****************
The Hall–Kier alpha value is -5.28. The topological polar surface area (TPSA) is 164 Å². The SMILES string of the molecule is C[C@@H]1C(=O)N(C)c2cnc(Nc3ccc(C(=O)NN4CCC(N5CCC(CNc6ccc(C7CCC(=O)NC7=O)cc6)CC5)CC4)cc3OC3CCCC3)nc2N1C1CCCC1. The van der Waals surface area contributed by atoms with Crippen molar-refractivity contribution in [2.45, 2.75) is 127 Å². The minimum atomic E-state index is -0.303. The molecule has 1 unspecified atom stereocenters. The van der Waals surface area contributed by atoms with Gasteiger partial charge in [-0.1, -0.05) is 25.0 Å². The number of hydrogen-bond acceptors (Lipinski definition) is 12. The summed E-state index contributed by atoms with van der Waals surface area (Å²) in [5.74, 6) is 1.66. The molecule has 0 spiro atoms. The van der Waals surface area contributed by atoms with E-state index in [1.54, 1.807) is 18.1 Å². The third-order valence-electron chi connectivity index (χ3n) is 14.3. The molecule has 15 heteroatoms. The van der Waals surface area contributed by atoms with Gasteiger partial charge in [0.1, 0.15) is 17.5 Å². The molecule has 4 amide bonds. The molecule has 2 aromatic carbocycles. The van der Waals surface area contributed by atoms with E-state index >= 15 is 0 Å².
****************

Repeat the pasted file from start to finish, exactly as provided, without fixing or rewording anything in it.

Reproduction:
The Hall–Kier alpha value is -5.28. The topological polar surface area (TPSA) is 164 Å². The SMILES string of the molecule is C[C@@H]1C(=O)N(C)c2cnc(Nc3ccc(C(=O)NN4CCC(N5CCC(CNc6ccc(C7CCC(=O)NC7=O)cc6)CC5)CC4)cc3OC3CCCC3)nc2N1C1CCCC1. The van der Waals surface area contributed by atoms with Crippen molar-refractivity contribution in [2.45, 2.75) is 127 Å². The minimum atomic E-state index is -0.303. The molecule has 1 unspecified atom stereocenters. The van der Waals surface area contributed by atoms with Gasteiger partial charge in [-0.1, -0.05) is 25.0 Å². The number of hydrogen-bond acceptors (Lipinski definition) is 12. The summed E-state index contributed by atoms with van der Waals surface area (Å²) in [5.74, 6) is 1.66. The molecule has 0 spiro atoms. The van der Waals surface area contributed by atoms with E-state index in [1.54, 1.807) is 18.1 Å². The third-order valence-electron chi connectivity index (χ3n) is 14.3. The molecule has 15 heteroatoms. The van der Waals surface area contributed by atoms with Gasteiger partial charge in [0.1, 0.15) is 17.5 Å². The molecule has 4 amide bonds. The molecule has 2 aromatic carbocycles. The van der Waals surface area contributed by atoms with E-state index >= 15 is 0 Å².